Sesame Street Has Improved School Readiness for Generations

Big Bird and his sunny-day pals successfully helped prep their first generation of TV viewers for school, a new study says.

There’s no denying the popularity of Sesame Street, the famed PBS show that’s been entertaining preschoolers with colorful characters and tunes like “Rubber Ducky” and the “ABC-DEF-GHI Song” for over 45 years.

And it turns out Big Bird offers big benefits, according to a new study. In fact, kids who originally watched Sesame Street were less likely to have been held back in school than those who did not view the program growing up.

“It’s not just a random children’s television show,” says study author Phillip Levine. The PBS staple was designed as an educational program that prepared kids for school – and it seems to have been successful.

“We found that the effect was bigger for boys, bigger for African-American children and bigger for those who grew up in disadvantaged areas,” Levine, a professor of economics at Wellesley College in Massachusetts, says.

This isn’t the first TV-related experiment Levine and co-author Melissa Kearney have conducted. The inspiration to look closer into the world of Sesame Street came on the heels of their examination of MTV’s 16 and Pregnant‘s effects on the teenage pregnancy rate. “We heard some commentators say something like, ‘This is the best thing television has done for kids since Sesame Street,'” Levine says. So he decided to dig into just how much the show impacted children’s success in school.

TV reception

Sesame Street’s main goal when it first aired in 1969 was to “reduce the educational deficits experienced by disadvantaged youth based on differences in their preschool environment,” the study notes. “It was a smash hit immediately.”

In those days, attending preschool was more of the exception, so a show like this was a potential way to prepare kids for school, too.

But did it? To test this, researchers stumbled on a surprise “natural experiment” – television reception. Very early on, only two-thirds of households were able to view the show. At the time, UHF, or ultra-high frequency, was a new type of TV reception, joining VHF (very-high frequency). Roughly half of the stations broadcasting Sesame Street did so in UHF, Levine says, and the others in VHF.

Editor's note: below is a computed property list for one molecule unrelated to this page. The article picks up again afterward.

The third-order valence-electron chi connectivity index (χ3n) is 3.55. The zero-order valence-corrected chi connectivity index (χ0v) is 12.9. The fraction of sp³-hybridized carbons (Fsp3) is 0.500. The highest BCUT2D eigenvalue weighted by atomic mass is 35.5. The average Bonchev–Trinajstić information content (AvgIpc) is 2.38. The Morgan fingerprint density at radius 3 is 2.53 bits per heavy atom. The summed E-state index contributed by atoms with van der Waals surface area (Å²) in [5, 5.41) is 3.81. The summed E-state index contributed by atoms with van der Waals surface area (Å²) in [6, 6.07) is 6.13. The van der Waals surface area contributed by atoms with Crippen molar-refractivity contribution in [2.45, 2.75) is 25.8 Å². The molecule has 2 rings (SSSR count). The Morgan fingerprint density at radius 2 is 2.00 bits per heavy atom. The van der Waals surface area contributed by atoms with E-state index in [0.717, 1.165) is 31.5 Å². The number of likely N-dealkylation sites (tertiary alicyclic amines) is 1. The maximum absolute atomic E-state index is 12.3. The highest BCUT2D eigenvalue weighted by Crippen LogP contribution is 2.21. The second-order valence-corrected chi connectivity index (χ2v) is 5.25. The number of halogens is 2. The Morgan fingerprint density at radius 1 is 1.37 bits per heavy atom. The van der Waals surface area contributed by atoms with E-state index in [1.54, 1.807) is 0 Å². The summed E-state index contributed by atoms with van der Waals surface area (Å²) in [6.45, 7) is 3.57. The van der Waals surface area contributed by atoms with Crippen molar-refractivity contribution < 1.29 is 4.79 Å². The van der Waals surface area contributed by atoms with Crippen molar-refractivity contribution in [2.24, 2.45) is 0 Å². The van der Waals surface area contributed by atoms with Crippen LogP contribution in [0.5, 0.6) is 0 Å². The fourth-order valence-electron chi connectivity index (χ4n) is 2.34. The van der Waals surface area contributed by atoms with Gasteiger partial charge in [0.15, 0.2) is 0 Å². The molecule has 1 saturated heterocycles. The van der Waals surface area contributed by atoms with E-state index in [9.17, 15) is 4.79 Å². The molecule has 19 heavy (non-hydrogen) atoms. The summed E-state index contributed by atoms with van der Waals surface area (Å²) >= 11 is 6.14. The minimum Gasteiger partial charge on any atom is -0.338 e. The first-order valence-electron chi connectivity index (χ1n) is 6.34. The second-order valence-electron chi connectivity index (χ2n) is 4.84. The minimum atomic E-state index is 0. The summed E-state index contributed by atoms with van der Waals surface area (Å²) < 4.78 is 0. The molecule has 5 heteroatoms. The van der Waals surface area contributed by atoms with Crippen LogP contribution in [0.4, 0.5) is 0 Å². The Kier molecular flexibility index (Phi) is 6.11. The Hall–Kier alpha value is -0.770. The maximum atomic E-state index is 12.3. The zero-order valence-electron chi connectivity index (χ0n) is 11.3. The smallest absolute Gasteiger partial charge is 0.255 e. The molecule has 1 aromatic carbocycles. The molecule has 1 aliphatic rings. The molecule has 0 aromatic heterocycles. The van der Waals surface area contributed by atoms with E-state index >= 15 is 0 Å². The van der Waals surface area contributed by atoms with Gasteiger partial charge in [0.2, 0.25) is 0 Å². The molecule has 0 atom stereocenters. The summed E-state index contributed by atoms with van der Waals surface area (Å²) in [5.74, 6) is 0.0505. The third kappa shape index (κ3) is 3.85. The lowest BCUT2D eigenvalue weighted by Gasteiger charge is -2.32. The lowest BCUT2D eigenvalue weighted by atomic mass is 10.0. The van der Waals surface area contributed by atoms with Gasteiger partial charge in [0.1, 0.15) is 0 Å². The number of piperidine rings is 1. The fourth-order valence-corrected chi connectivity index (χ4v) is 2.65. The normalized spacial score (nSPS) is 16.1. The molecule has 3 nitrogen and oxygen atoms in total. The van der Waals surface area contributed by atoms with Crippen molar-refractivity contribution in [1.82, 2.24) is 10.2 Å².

“Television was broadcast over wavelengths and, depending on where you lived, you would get great reception,” Levine explains. That provided a nice, mixed-background pool of U.S. toddlers to study. And, it turns out, it worked: Watching Sesame Street lowered the odds kids were behind their appropriate grade level by 14 percent. “If you got good reception when the show started,” Levine says, “you would see good outcomes.”

These days, preschool is more the norm. Even so, Elmo and friends have value, says Elaine Koons, an early childhood consultant with Great Start Collaborative Wayne County. “I know that Sesame Street put a lot of thought it in,” she says. “I think (the study) proves that Sesame Street is doing a good job.”

Benefits today

With so many kids shows – not to mention apps – now, screen time is another newer concern. Even the American Academy of Pediatrics suggests limits.

“The reason they say that is because it’s taking away from other things,” Koons says. But programming quality and parental engagement matter, too.

“Screen time with Sesame Street is powerful and wonderful,” Koons says, but it’s certainly not everything and should be part of an overall early education.

Levine agrees. “It’s essentially impossible for a television show to replace a teacher, but what a great way to augment a child’s learning in the classroom.”

And for kids who live in impoverished homes, this might be the only exposure they get to the richness of language, Koons adds. Hearing more words early on is critical. “Kids who don’t have a lot of words in their brain when they enter kindergarten are 10 miles behind these kids,” she explains.

So use Sesame Street as one of the tools in early childhood education with your little one. It can be fun for parents, too.

Illustration by Mary Kinsora


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